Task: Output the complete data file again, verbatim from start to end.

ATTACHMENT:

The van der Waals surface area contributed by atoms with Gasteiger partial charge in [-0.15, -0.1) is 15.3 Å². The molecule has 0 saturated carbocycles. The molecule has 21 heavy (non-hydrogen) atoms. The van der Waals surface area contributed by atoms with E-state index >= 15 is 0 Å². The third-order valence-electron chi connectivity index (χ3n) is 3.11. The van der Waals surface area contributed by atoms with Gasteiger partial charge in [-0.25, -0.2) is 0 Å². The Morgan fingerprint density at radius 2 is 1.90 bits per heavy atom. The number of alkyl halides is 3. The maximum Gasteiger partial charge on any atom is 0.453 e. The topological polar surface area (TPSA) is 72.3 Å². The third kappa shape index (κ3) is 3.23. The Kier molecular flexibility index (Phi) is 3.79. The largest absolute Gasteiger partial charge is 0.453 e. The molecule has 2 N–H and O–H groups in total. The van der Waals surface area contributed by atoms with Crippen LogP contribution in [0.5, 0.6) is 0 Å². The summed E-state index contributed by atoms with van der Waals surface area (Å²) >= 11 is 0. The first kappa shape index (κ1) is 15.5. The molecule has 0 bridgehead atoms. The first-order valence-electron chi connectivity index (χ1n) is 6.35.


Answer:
The van der Waals surface area contributed by atoms with Gasteiger partial charge in [-0.15, -0.1) is 15.3 Å². The molecule has 0 saturated carbocycles. The molecule has 21 heavy (non-hydrogen) atoms. The van der Waals surface area contributed by atoms with E-state index >= 15 is 0 Å². The third-order valence-electron chi connectivity index (χ3n) is 3.11. The van der Waals surface area contributed by atoms with Gasteiger partial charge in [-0.25, -0.2) is 0 Å². The Morgan fingerprint density at radius 2 is 1.90 bits per heavy atom. The number of alkyl halides is 3. The maximum Gasteiger partial charge on any atom is 0.453 e. The topological polar surface area (TPSA) is 72.3 Å². The third kappa shape index (κ3) is 3.23. The Kier molecular flexibility index (Phi) is 3.79. The largest absolute Gasteiger partial charge is 0.453 e. The molecule has 2 N–H and O–H groups in total. The van der Waals surface area contributed by atoms with Crippen LogP contribution in [0.5, 0.6) is 0 Å². The summed E-state index contributed by atoms with van der Waals surface area (Å²) >= 11 is 0. The first kappa shape index (κ1) is 15.5. The molecule has 0 bridgehead atoms. The first-order valence-electron chi connectivity index (χ1n) is 6.35.